Patrons at the Lincoln Art Fair came away much happier than one would assume coming from an art fair. Patrons seemed to be smiling uncontrollably and beaming with delight as they left the middle school gymnasium on Saturday afternoon.
Many patrons said they felt that the art fair confirmed that their decision to give up on their dreams was the right choice.
“Back in the day I wanted to be a music composer,” John Hines, who attended the fair, said. “But instead I went to law school. I used to think about how my life would be different if I’d decided to try my hand at composing, but after seeing all those struggling and depressed middle-aged people trying to show off that crap they call art, I’ll never think about it again.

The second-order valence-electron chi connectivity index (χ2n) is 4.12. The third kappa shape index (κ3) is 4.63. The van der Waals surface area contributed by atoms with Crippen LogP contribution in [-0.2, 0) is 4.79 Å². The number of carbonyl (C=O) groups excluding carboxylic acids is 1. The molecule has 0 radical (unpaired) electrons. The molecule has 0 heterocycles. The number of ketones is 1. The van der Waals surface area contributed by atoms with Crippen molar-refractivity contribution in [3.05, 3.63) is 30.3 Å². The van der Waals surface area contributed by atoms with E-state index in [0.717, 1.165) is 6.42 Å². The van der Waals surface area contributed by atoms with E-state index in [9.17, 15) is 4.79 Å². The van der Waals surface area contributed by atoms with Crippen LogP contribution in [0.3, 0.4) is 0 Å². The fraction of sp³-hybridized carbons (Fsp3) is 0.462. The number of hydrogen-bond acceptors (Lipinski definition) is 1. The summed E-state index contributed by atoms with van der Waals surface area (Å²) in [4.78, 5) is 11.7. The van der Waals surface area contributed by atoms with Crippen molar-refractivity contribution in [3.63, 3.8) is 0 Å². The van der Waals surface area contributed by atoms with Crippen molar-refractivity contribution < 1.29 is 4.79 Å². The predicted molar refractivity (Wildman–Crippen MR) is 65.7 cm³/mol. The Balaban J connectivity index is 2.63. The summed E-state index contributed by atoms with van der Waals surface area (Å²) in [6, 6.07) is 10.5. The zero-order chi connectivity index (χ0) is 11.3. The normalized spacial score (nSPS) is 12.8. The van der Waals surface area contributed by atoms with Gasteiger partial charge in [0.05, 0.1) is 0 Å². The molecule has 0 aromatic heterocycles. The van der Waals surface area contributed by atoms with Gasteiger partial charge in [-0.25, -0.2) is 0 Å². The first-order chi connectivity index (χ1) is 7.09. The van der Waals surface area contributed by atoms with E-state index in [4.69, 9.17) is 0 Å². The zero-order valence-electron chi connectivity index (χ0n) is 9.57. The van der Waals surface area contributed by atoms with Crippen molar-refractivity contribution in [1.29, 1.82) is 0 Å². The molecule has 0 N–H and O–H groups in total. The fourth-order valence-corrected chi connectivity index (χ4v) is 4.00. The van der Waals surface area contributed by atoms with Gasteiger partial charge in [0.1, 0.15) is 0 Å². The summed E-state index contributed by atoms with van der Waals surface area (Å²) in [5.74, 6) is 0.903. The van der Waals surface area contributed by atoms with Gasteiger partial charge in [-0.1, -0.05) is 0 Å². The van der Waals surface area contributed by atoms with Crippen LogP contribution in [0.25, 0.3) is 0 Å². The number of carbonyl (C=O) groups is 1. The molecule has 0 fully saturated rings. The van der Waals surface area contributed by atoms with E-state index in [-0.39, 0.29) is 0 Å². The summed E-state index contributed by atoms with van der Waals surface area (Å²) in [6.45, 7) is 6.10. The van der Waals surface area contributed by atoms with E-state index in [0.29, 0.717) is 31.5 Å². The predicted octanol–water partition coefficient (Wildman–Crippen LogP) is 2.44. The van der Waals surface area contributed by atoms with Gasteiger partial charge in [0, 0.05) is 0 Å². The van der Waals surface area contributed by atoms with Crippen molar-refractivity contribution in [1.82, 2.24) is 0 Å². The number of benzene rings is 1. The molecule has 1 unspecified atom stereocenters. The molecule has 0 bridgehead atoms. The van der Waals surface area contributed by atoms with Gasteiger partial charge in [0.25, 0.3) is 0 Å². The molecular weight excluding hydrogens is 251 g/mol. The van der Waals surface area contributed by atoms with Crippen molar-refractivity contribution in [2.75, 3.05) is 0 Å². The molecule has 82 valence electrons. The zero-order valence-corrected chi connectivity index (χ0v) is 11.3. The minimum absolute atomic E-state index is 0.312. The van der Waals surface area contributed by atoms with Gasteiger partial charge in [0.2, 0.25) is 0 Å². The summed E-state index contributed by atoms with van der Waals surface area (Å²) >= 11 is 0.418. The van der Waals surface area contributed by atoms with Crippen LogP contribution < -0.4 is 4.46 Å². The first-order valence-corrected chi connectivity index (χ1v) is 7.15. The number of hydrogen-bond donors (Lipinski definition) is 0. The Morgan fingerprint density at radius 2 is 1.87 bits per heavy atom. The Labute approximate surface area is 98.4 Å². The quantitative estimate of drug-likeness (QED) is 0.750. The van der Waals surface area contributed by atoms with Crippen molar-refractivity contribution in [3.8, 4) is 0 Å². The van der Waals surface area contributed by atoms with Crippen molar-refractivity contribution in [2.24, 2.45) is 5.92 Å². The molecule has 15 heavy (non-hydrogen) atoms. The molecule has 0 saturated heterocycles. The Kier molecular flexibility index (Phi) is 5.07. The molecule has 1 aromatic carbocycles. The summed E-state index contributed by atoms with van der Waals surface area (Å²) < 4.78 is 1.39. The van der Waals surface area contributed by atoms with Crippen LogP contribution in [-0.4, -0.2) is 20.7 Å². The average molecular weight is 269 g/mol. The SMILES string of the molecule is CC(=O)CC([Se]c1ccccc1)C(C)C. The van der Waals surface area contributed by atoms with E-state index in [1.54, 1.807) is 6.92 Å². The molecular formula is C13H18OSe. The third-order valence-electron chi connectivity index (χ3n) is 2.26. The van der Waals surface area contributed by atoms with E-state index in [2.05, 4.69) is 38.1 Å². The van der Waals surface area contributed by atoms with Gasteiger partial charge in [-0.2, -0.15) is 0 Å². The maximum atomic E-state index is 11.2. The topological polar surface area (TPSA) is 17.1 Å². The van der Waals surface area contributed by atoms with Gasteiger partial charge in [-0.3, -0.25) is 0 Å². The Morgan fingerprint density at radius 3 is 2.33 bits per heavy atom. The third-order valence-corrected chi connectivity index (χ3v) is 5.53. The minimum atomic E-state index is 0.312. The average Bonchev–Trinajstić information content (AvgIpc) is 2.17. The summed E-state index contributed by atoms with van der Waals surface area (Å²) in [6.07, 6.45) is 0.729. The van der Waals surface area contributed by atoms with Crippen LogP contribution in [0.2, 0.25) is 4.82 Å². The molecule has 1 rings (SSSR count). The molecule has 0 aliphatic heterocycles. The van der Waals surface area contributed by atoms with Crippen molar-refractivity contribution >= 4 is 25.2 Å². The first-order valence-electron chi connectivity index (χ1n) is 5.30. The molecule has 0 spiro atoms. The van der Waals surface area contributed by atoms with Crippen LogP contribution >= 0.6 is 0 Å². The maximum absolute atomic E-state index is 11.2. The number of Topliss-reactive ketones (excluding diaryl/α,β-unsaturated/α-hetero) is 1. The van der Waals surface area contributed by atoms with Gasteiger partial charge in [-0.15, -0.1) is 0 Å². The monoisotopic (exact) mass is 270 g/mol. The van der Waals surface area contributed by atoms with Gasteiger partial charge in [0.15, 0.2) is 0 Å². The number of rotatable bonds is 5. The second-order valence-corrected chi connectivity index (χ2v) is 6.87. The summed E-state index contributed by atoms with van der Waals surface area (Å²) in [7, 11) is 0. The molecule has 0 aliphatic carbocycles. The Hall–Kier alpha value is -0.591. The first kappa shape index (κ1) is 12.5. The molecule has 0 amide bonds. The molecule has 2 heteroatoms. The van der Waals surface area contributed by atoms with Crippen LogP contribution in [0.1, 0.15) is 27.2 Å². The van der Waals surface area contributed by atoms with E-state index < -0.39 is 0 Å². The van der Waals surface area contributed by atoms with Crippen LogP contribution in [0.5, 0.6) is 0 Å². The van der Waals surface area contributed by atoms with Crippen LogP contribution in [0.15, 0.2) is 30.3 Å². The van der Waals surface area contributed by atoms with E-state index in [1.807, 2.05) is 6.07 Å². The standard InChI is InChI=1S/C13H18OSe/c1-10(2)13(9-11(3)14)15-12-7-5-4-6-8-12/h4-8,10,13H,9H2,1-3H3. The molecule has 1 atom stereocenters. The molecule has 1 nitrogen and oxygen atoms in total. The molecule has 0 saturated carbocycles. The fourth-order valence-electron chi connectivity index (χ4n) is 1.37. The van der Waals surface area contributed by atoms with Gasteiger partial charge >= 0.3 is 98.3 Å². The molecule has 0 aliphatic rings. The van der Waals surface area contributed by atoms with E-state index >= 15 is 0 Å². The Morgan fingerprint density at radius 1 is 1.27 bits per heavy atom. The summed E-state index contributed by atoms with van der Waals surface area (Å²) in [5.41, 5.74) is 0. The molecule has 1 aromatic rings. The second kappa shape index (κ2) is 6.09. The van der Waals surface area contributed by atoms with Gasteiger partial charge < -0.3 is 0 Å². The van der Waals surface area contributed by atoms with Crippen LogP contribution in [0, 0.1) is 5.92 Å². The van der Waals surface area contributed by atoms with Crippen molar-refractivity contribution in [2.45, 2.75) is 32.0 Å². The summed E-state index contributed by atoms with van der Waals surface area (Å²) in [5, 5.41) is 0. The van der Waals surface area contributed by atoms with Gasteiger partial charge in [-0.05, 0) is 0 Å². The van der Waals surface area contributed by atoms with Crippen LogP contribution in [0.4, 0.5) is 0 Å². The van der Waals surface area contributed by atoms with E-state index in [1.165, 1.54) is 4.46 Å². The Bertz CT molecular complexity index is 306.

“Giving up on my dream was the smartest decision I ever made.”
Linda Ward said she actually jumped with glee as she left the gymnasium. As it turns out, Ward used to be a frequent participant in local art fairs before realizing that she really just wasn’t an artist and started concentrating on her career.
Just two years later, Ward said she has already doubled her salary and, more importantly, never has to dream about becoming an artist ever again.
“I used to just sit at my desk during the week, dreaming of being an artist and not having a day job,” Ward said. “But eventually I gave up on ever dreaming of being an artist and started working harder, and I’ve never been happier.
“I just want to hug everyone. Not having dreams is the greatest present a person can give themselves.”
Many of the patrons stuck around to watch the art fair close down, including Ward, who said her favorite part was watching all the art fair patrons silently crying to themselves as they cleaned up and left.
“I remember when no one wanted to buy my paintings of bird houses and cats… I’d pack up all my paintings as tears streamed down my face,” Ward said. “But not anymore.
“That’s for all those sad saps who still have dreams.”